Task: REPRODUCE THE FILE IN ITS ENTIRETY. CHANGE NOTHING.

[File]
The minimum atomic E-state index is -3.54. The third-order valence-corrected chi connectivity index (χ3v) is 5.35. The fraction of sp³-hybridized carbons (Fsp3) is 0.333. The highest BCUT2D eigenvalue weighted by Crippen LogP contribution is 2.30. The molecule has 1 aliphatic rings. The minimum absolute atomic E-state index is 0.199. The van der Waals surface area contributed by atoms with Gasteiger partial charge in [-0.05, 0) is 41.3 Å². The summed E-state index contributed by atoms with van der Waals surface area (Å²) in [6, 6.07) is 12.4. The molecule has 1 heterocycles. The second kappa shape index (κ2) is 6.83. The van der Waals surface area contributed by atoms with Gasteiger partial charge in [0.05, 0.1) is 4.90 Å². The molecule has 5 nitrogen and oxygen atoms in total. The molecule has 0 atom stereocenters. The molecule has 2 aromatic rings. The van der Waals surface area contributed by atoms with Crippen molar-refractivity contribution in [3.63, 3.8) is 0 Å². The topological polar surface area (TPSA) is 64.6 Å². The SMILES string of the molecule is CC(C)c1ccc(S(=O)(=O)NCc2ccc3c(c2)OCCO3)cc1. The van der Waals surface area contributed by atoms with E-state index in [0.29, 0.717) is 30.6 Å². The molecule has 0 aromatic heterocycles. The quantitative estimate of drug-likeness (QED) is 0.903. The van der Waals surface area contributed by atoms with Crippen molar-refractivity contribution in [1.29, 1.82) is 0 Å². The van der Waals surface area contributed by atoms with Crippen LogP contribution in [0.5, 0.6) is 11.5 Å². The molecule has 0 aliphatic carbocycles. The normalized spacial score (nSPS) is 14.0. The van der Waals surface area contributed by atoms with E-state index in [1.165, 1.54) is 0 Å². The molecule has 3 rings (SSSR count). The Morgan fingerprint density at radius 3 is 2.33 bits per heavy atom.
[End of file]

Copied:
The minimum atomic E-state index is -3.54. The third-order valence-corrected chi connectivity index (χ3v) is 5.35. The fraction of sp³-hybridized carbons (Fsp3) is 0.333. The highest BCUT2D eigenvalue weighted by Crippen LogP contribution is 2.30. The molecule has 1 aliphatic rings. The minimum absolute atomic E-state index is 0.199. The van der Waals surface area contributed by atoms with Gasteiger partial charge in [-0.05, 0) is 41.3 Å². The summed E-state index contributed by atoms with van der Waals surface area (Å²) in [6, 6.07) is 12.4. The molecule has 1 heterocycles. The second kappa shape index (κ2) is 6.83. The van der Waals surface area contributed by atoms with Gasteiger partial charge in [0.05, 0.1) is 4.90 Å². The molecule has 5 nitrogen and oxygen atoms in total. The molecule has 0 atom stereocenters. The molecule has 2 aromatic rings. The van der Waals surface area contributed by atoms with Crippen molar-refractivity contribution in [3.63, 3.8) is 0 Å². The topological polar surface area (TPSA) is 64.6 Å². The SMILES string of the molecule is CC(C)c1ccc(S(=O)(=O)NCc2ccc3c(c2)OCCO3)cc1. The van der Waals surface area contributed by atoms with E-state index in [0.29, 0.717) is 30.6 Å². The molecule has 0 aromatic heterocycles. The quantitative estimate of drug-likeness (QED) is 0.903. The van der Waals surface area contributed by atoms with Crippen molar-refractivity contribution in [1.29, 1.82) is 0 Å². The van der Waals surface area contributed by atoms with Crippen LogP contribution in [0.5, 0.6) is 11.5 Å². The molecule has 0 aliphatic carbocycles. The normalized spacial score (nSPS) is 14.0. The van der Waals surface area contributed by atoms with E-state index in [1.165, 1.54) is 0 Å². The molecule has 3 rings (SSSR count). The Morgan fingerprint density at radius 3 is 2.33 bits per heavy atom.